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# Pull Historical Stock Price Data in Excel

By Chris Newman •  Updated: 08/18/21 •  7 min read

## Get Stock Price History Directly From Excel!

Stock Prices used to be a hassle to pull into Excel. I can remember having to work with custom VBA code and pulling Yahoo! Finance data from the internet hoping nothing would break. Eventually, Yahoo! was bought by Verizon and they started to charge for importing their data which broke many spreadsheet solutions Excel users had built over the years.

Luckily in 2019, Microsoft Excel actually built a new feature called Data Types. Data Types allow Excel users to pull data from databases Microsoft subscribes to directly into Excel and call attributes of the data (think City, City Population, City Crime Rate, etc…).

One data source Microsoft included in Data Types was stock information. This allowed Excel users to pull current stock prices directly into the spreadsheet in real-time! While it was great to be able to get current price information, a lot of users still longed for the ability to pull in historical stock pricing so they could look at trends and perform more technical analysis to help shape their decision-making.

With the release of Dynamic Array functions (functions that can output ranges of answers vs a single result) in early 2020, Pandora’s Box was opened for all sorts of new functionality within Excel.

One of the new functionalities that I had been personally lobbying Microsoft for years was the ability to pull historical stock price data directly inside Excel (without having to query data from a website). For those who are subscribed to Microsoft 365, this is now a reality! The STOCKHISTORY function was released to Excel in late 2020.

Take a look at what you can now quickly retrieve from a single formula within Excel:

Sample file download of this is available toward the end of the article.

Can you believe all that functionality is available with just one formula?! Just look below, there is a single formula sitting in Cell F4. Because it is a Dynamic Array function, the amount of data that gets output is variable based on the date range and other variables selected within the STOCKHISTORY function. Continue reading on to learn about the inputs of this function and see a few example formulas.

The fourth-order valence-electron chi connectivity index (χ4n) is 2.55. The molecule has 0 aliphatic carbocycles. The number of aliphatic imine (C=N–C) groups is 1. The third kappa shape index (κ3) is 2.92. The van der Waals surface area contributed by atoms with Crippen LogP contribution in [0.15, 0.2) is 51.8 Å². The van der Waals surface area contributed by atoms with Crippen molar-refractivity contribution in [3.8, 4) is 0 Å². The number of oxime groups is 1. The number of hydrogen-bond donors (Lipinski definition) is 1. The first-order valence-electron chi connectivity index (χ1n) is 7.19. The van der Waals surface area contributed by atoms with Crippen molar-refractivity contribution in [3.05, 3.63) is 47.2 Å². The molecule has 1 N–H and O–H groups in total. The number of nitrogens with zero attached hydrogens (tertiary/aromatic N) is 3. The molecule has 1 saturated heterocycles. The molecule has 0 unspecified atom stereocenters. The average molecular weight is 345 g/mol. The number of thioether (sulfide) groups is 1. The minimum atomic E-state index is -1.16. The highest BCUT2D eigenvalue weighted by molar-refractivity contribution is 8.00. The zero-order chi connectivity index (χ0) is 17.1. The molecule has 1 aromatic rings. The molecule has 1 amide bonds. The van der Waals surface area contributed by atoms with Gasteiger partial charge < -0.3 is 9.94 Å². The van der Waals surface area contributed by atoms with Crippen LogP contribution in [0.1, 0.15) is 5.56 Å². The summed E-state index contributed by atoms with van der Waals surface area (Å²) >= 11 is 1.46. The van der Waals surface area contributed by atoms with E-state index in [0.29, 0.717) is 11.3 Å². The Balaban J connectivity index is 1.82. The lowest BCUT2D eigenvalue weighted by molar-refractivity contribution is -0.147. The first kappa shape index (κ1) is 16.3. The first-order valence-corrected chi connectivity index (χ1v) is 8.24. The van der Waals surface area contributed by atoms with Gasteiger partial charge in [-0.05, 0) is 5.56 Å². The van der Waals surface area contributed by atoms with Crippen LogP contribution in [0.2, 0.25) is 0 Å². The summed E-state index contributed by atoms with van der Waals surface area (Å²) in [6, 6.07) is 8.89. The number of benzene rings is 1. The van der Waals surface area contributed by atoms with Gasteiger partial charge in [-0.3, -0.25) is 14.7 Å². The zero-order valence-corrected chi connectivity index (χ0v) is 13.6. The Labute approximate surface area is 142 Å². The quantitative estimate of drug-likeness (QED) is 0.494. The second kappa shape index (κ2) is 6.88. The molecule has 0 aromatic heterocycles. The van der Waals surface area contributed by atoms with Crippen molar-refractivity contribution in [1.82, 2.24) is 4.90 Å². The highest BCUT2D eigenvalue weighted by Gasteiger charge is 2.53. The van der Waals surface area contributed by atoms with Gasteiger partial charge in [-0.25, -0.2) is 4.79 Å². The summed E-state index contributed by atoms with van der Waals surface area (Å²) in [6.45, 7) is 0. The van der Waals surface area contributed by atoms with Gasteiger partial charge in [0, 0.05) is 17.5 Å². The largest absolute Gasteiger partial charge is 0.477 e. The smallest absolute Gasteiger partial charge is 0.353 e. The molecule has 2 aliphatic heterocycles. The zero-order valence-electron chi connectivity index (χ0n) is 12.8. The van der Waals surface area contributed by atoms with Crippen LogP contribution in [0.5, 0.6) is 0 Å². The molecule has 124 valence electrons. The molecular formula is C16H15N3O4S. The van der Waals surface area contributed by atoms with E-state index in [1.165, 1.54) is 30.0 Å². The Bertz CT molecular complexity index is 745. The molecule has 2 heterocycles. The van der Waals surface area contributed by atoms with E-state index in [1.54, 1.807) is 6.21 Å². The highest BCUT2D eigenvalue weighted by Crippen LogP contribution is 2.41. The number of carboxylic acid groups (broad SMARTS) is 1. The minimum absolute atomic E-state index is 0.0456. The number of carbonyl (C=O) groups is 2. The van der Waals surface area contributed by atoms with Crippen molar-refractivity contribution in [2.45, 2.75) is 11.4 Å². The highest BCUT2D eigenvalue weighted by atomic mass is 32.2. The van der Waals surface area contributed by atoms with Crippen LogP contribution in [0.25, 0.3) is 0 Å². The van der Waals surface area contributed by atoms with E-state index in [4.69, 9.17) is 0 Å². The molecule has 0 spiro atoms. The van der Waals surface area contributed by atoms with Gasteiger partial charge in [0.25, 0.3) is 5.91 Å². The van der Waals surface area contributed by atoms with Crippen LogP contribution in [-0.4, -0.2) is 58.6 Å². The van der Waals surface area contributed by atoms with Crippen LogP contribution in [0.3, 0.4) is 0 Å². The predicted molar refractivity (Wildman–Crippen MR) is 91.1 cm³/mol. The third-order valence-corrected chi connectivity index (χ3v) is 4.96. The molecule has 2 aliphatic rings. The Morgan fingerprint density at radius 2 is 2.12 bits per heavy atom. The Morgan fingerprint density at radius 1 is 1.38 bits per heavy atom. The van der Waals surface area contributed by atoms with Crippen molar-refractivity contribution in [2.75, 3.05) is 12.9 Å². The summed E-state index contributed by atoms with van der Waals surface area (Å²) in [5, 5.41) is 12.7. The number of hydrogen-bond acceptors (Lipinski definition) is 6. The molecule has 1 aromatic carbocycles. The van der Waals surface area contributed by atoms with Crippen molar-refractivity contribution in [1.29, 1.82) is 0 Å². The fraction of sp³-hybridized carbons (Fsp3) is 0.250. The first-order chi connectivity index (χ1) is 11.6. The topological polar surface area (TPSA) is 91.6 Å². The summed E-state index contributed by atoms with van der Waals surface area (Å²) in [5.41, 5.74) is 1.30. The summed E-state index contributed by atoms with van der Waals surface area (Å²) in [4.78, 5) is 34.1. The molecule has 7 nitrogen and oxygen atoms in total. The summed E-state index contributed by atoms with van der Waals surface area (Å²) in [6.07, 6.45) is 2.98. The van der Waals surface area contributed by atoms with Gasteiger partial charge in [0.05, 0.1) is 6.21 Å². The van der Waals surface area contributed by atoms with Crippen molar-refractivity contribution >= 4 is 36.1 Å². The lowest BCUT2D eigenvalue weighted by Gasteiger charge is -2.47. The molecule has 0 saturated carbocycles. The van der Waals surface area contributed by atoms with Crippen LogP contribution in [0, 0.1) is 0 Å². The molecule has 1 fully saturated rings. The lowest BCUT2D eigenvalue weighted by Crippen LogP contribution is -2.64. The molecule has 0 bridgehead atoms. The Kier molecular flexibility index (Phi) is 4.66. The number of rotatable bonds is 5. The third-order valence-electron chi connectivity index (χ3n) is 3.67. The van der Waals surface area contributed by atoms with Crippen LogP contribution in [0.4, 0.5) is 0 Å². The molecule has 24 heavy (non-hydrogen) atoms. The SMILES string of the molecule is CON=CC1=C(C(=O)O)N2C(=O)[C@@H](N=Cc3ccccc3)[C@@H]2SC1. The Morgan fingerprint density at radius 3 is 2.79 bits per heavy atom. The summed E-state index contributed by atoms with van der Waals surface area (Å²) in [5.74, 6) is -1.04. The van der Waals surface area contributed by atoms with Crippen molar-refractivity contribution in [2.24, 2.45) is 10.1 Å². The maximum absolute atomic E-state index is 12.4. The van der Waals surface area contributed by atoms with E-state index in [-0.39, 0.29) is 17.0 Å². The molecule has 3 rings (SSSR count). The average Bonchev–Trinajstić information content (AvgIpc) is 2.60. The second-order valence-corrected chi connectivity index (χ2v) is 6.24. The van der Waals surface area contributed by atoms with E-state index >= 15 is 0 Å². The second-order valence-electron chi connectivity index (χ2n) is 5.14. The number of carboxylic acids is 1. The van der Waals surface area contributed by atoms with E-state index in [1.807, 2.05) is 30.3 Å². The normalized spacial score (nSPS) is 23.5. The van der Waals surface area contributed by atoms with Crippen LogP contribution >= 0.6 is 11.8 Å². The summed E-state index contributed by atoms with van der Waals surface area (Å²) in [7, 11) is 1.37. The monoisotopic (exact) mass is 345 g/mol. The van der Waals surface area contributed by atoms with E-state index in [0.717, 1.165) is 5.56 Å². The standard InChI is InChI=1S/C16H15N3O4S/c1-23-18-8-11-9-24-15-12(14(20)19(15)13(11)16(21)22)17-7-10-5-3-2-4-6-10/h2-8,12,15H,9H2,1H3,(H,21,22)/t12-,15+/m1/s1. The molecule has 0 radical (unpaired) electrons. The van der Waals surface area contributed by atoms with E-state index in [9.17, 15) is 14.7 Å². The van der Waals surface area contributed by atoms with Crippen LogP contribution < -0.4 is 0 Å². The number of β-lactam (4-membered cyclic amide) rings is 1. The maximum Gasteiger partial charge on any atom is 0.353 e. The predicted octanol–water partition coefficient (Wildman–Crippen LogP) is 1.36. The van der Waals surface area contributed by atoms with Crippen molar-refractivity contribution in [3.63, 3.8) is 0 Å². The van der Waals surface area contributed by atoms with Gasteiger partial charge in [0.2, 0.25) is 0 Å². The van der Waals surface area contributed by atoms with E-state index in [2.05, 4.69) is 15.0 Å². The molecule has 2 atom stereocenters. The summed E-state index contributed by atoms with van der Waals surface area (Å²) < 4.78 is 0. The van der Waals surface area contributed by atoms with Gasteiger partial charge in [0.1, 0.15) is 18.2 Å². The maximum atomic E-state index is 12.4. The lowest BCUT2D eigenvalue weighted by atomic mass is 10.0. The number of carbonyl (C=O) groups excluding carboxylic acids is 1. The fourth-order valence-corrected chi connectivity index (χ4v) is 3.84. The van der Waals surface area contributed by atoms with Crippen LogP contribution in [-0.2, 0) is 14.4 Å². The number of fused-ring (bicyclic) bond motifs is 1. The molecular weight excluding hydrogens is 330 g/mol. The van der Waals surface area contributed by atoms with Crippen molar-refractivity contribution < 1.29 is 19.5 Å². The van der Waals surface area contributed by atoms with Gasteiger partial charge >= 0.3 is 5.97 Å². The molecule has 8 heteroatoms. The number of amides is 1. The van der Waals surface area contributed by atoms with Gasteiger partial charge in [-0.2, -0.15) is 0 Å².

Even though this function is called “Stock” – History, this Excel function can also pull foreign exchange rates and a handful of cryptocurrency prices!

## Function Inputs For STOCKHISTORY

There are two required inputs and a handful of option inputs available in the STOCKHISTORY function.

• STOCK – Ticker Symbol of the stock you want the pricing for

• Must be the ticker symbol in quotes (eg “MSFT”) or a cell reference to a stock data type
• START DATE – The initial date you want pricing for

• Note that if the Interval input does not = 0 (daily), the first data point may be earlier than the Start Date provided (it will be the first date of the period requested).
• END DATE (Optional) – When you want the history to end (defaults to Start Date value)
• INTERVAL (Optional) – How often between your start/end date you wish to output a price

• 0 = Every trading day (default)
• 1 = Weekly
• 2 = Monthly

• 0 = No headers
• 1 = Show Headers (default)
• 2 = Show instrument identifier and header
• PROPERTIES 0 – 5 (Optional) – Additional metric columns you can pull historical data for

• 0 = Date (default)
• 1 = Close Price (default)
• 2 = Open Price
• 3 = Highest Price
• 4 = Lowest Price
• 5 = Volume

## 5 STOCKHISTORY Formula Examples

There are a variety of different ways you can use the STOCKHISTORY function to pull stock price data into your spreadsheet. Here is a list of examples we will cover in this section:

1. Daily Prices For the Current Year (YTD)
2. Weekly Prices For the Past 52 Weeks